Are you or someone you know suffering from lower back pain? Is it sometimes hard to move or even stand up straight, and you are considering injections to get some relief? The degree of pain someone is experiencing and whether their case is acute or chronic plays a significant role in what treatment doctors recommend to manage the pain. Keep reading for a quick but thorough breakdown of potential treatments for lower back pain, including different types of injections, as well as more conservative therapies.
What They Treat (Some Examples Of Back Pain)
Also known as sciatica, Radiculopathy is highlighted by nerve pain which commonly starts in the lower back and radiates into one or both legs. It can also manifest as neck pain that shoots into the arms.
A narrowing of the spine, spinal stenosis is caused by something encroaching on the spine, such as a hernia or a bone spur. Due to the effect this has on nerves, people suffering from spinal stenosis can experience pain, tingling, numbness or even muscle weakness. Spinal stenosis can also be caused by the wear and tear of the spine due to osteoarthritis.
Inflammation of tendons (tissue that connects muscle to bone), bursae (tissue that lessens friction between tendons and muscles), and joints in the back can all lead to back pain as well.
Types Of Injections For Back Pain
Someone suffering from chronic back pain, or even severe acute back pain, might consider being treated with pain-relieving injections. Several different types of injections are potentially available, and serious sufferers should contact a pain specialist doctor in their area to discuss if injections are right for them.
Some examples of injections include:
Steroid injections, unlike oral steroids and painkillers, provide pain-relieving medication directed to the site of pain. Depending on the diagnosis of the doctor, these shots might take the form of epidural injections, or could be focused on tendons or joints. These injections are well-known to be effective in short-term pain relief, with reports of relief ranging anywhere from one week to one year. As is possible with many treatments, different bodies respond differently to these Corticosteroid Injections, but doctors generally agree that they can be effective in managing pain, but do not cure the reason for the pain. According to Dr. Robert Shmerling, an associate professor of medicine at Harvard-affiliated Beth Israel Deaconess Medical Center, “The shots are almost always a temporary measure. In general, it’s for symptom control, and not a definitive treatment for most conditions.”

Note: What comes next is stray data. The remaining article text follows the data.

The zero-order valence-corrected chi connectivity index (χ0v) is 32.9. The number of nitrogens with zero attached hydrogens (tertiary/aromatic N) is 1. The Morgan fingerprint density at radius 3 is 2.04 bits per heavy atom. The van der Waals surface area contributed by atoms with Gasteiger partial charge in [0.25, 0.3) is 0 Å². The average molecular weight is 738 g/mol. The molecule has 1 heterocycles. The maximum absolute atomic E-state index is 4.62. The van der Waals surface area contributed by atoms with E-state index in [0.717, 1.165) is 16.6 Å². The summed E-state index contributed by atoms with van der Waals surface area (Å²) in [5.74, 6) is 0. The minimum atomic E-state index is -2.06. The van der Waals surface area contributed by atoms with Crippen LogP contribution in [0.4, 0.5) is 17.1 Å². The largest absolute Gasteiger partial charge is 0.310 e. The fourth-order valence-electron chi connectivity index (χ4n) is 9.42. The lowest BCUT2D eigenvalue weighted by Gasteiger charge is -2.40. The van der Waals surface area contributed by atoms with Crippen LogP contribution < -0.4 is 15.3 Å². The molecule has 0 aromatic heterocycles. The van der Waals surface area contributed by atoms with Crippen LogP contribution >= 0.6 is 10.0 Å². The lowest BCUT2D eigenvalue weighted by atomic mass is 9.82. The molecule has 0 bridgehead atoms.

In a nerve block injection, a doctor injects the area around the nerve with a numbing medicine, or anesthetic. Lidocaine is the anesthetic most commonly used. After a nerve block injection, you’ll quickly have numbness with near-complete pain relief. Unlike epidural injections, which only really begin to work after 24-28 hours, nerve block injections wear off after several hours.
In addition to providing a damaged nerve extra time to heal, a doctor may choose to begin with nerve block injections to more precisely diagnose the source of the back pain in order to provide more effective follow-up treatments.
Discography, also known as Discogram, is used to providing imaging of the disks of the back in order to provide appropriate subsequent treatment. In this procedure, the back is numbed, and then the disks of the back are injected with an imaging contrast one by one so that the source of the pain can be diagnosed.
Conservative Therapies For Back Pain
Before jumping to injections, you might consider exploring more conservative back treatments if you have not done so yet.
Try using non-steroidal anti-inflammatory drugs (NSAIDs) to manage pain. Ibuprofen (such as Motrin and Advil), Naproxen (such as Aleve) and aspirin all fall into this category of medication, and are readily available over the counter.
Additionally, doctors recommend not giving your back too much rest. Short periods of rest can certainly be beneficial, but providing too much rest can have negative effects in the long term.
How long should one try to manage with these conservative therapies before pursuing a more aggressive therapy like injections? While the back pain usually starts to ease up in six to eight weeks, how manageable that is for the patient depends on the specifics of the case and the patient himself. If you find your case unmanageable, its best to consult with a doctor for guidance.
So, what treatment is best for you or the back pain-sufferer that you know?
Obviously, it all depends on the patient and the specific case. Reach out to your doctor to discuss what available treatments are right for you, and their potential benefits and risks. If you live in New York City or the surrounding area, consider reaching out to the pain relief experts at Downtown Pain Physicians now.
Downtown Pain Physicians 80 Maiden Ln #905A, New York, NY 10038 (212) 404-8070 https://www.downtownpainphysicians.com/